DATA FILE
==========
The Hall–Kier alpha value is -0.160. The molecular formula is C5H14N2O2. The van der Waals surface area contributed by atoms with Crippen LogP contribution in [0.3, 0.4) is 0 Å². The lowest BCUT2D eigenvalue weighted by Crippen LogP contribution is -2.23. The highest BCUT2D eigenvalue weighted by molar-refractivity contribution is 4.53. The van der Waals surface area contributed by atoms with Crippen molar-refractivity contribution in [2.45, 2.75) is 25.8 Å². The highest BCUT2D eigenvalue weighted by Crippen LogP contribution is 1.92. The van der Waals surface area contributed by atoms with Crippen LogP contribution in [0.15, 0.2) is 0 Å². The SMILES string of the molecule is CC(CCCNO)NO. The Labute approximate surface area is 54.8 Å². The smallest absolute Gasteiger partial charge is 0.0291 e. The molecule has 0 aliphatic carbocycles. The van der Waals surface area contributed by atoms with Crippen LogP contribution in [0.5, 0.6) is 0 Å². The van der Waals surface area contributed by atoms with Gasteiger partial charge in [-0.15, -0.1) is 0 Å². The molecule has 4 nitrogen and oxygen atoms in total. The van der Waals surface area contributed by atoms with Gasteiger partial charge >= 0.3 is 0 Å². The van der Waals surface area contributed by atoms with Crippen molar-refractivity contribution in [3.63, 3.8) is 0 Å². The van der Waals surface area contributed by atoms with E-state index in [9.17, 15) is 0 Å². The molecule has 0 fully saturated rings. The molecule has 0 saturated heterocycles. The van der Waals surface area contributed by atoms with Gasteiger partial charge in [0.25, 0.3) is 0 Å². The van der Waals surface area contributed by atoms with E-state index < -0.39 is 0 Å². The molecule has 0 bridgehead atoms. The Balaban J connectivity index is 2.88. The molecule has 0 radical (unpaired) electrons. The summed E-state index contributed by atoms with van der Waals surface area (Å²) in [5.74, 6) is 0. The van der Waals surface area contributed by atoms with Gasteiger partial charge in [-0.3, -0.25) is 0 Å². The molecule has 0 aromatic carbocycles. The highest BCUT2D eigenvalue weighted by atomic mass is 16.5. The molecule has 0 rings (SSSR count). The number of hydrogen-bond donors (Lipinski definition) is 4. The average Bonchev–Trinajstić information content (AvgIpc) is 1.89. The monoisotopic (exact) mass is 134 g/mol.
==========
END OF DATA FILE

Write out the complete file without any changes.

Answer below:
The Hall–Kier alpha value is -0.160. The molecular formula is C5H14N2O2. The van der Waals surface area contributed by atoms with Crippen LogP contribution in [0.3, 0.4) is 0 Å². The lowest BCUT2D eigenvalue weighted by Crippen LogP contribution is -2.23. The highest BCUT2D eigenvalue weighted by molar-refractivity contribution is 4.53. The van der Waals surface area contributed by atoms with Crippen molar-refractivity contribution in [2.45, 2.75) is 25.8 Å². The highest BCUT2D eigenvalue weighted by Crippen LogP contribution is 1.92. The van der Waals surface area contributed by atoms with Crippen LogP contribution in [0.15, 0.2) is 0 Å². The SMILES string of the molecule is CC(CCCNO)NO. The Labute approximate surface area is 54.8 Å². The smallest absolute Gasteiger partial charge is 0.0291 e. The molecule has 0 aliphatic carbocycles. The van der Waals surface area contributed by atoms with Crippen LogP contribution in [0.5, 0.6) is 0 Å². The van der Waals surface area contributed by atoms with Gasteiger partial charge in [-0.15, -0.1) is 0 Å². The molecule has 4 nitrogen and oxygen atoms in total. The van der Waals surface area contributed by atoms with Gasteiger partial charge >= 0.3 is 0 Å². The van der Waals surface area contributed by atoms with Crippen molar-refractivity contribution in [3.63, 3.8) is 0 Å². The van der Waals surface area contributed by atoms with E-state index in [9.17, 15) is 0 Å². The molecule has 0 fully saturated rings. The molecule has 0 saturated heterocycles. The van der Waals surface area contributed by atoms with Gasteiger partial charge in [0.25, 0.3) is 0 Å². The van der Waals surface area contributed by atoms with E-state index < -0.39 is 0 Å². The molecule has 0 bridgehead atoms. The Balaban J connectivity index is 2.88. The molecule has 0 radical (unpaired) electrons. The summed E-state index contributed by atoms with van der Waals surface area (Å²) in [5.74, 6) is 0. The van der Waals surface area contributed by atoms with Gasteiger partial charge in [-0.3, -0.25) is 0 Å². The molecule has 0 aromatic carbocycles. The highest BCUT2D eigenvalue weighted by atomic mass is 16.5. The molecule has 0 rings (SSSR count). The number of hydrogen-bond donors (Lipinski definition) is 4. The average Bonchev–Trinajstić information content (AvgIpc) is 1.89. The monoisotopic (exact) mass is 134 g/mol.